The fact that image smoothing can be regarded as a destructive way of TIM, can also be noted by observing the significant decrease in the number of points in the diagrams in Figs. 3 and 4 after smoothing the image.
Border modification of skin lesion images
We showed how image smoothing was able to destruct insignificant and irrelevant topological features in our image. However, depending on the prominence of irrelevant objects, image smoothing is insufficient for this purpose. This is shown in Fig. 4, where the most persisting component actually corresponds to an irrelevant object of the image. Nevertheless, after border modification, we are able to infer the true lesion in the image through the single outlying finite lifetime through Algorithm 1. This is shown in Fig. 5..
We observe that border modification can be regarded both a constructive and destructive way for modifying topological features of an image. On the one hand, we construct a border such that the existence of a corresponding component with infinite persistence is ensured. On the other hand, this process discards all other points in the diagram corresponding to components born through a pixel of this border in the original filtration.
In Summary, the advantages of border modification are the following. First, there is no bias towards the single point with infinite deathtime in the persistence diagram (there will always be one for any image). This is especially useful when the birth (pixel) of the corresponding component marks an irrelevant or insignificant object (Fig. 3), or when there are more than one relevant objects identified through topological persistence (Fig. 6). Second, by ensuring relevant objects have finite persistence, we may automatically infer nontrivial thresholds to mark objects in the image through their finite deathtimes (Algorithm 1). Third, by restricting our analysis to the points of the persistence diagram with finite persistence, any existing outlier detection method can be applied to automatically infer the number of objects displayed by an image based on their persistence.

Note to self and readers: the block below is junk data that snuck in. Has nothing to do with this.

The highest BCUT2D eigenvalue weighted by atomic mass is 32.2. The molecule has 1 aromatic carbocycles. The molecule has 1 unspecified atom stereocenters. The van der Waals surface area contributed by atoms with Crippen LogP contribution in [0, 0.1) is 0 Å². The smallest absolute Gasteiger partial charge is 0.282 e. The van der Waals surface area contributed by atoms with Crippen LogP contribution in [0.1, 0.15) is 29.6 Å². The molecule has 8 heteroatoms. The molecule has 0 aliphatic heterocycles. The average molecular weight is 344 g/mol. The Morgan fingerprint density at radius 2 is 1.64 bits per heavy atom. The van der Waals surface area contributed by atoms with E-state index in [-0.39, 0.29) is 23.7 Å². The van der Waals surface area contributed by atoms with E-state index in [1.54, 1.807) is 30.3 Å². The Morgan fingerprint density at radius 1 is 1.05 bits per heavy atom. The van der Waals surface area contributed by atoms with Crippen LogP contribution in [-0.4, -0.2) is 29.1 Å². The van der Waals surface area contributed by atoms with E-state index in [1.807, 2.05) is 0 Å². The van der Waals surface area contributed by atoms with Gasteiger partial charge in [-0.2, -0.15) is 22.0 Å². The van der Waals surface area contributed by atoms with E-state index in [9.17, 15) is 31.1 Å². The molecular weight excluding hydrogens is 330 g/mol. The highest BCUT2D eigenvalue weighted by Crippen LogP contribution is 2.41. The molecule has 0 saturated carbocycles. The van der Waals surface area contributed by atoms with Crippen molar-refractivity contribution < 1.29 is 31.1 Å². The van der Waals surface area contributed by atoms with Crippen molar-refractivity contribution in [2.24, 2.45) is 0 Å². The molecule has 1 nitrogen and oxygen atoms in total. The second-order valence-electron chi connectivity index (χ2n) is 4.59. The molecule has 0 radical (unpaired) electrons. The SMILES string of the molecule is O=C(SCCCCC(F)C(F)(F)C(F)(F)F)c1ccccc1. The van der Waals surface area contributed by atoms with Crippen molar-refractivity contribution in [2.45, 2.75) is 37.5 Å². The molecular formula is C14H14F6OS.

Topological image processing of skin lesions
Figure 6 shows the result of topologically processing a skin lesion image displaying a lesion with scarring and regression. This corresponds to the identification of two components through persistent homology (Fig. 6d,e).
When TIP is used as a first step for segmentation, one may wonder why we conduct our last step. E.g., (the convex hull of) Fig. 6e, which is the output of Algorithm 1, already provides a reasonable segmentation of the lesion. This is because there is no clear gradient between the background and the border of the image. In this case, whenever we start including any background pixel, we rapidly include the majority of background pixels, resulting in the death of the relevant components through the border of the image, guaranteed to be included through TIM. However, when there is a particular gradient in the background that is darker near the object(s) of interest, the identified component(s) will generally include many more pixels than those of the actual object, only marking the area that includes the the object(s) of interest. This is illustrated in Fig. 7. Nevertheless, the relevant objects are significantly more highlighted in the topological processed images (Figs. 6f and 7f).